Consider a situation in which two individuals are talking — person A and person B. In the conversation, A addresses B with the phrase:
“you of all people”.
What does the phrase “you of all people” imply here, and what is its proper usage?
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It's an idiom phrase: "of all people",
of all people
— used to emphasize that a specified person is the person one most or least expects to do or know something
// You, of all people, should know the answer to this.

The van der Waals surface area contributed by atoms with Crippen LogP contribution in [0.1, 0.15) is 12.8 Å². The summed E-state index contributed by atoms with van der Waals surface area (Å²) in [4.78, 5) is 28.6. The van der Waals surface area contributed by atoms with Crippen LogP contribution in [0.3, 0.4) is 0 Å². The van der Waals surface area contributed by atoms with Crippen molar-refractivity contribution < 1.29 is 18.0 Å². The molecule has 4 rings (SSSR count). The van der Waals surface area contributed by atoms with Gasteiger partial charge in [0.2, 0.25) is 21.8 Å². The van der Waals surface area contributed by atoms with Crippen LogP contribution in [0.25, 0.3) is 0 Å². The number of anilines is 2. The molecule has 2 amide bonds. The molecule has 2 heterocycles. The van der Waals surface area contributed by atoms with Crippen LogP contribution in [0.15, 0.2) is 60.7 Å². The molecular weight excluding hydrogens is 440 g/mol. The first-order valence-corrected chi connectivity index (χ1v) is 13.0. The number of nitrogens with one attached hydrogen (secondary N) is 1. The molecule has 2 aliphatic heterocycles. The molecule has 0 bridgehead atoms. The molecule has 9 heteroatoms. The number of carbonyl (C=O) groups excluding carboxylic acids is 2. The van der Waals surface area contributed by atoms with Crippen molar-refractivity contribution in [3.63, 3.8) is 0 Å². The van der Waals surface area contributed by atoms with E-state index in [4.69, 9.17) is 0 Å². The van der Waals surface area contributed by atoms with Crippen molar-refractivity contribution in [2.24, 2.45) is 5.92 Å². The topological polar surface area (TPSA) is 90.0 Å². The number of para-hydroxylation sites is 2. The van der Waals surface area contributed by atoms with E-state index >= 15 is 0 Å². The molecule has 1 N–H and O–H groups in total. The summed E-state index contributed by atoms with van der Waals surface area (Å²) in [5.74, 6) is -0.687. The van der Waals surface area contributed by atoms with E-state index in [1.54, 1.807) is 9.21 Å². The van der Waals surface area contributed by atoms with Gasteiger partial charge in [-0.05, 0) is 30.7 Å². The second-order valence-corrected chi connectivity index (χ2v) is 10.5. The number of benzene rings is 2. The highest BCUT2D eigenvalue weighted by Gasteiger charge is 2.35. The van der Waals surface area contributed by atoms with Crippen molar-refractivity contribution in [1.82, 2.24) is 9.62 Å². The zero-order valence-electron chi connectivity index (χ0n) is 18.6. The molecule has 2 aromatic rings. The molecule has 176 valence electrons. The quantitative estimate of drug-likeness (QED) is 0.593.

// My best friend, of all people, betrayed me.
used to show that you are especially surprised at a particular person's behaviour because it does not seem typical of them:
I thought that you, of all people, would believe me!
Example sentences (from The Free Dictionary)
Really, Jeff, you of all people should know that it is never OK to get behind the wheel after drinking.
And then Tom Hanks, of all people, stopped by to take pictures with our wedding party in the park.
If it's a rest they need, then why go to New York of all places?
My parents are taking us to Louisiana, of all places. What the heck is there to do in Louisiana?
When he retired, he took up painting, of all things. He had never even picked up a paintbrush before that!
After spending his childhood in and out of detention centers, he became, of all things, a cop.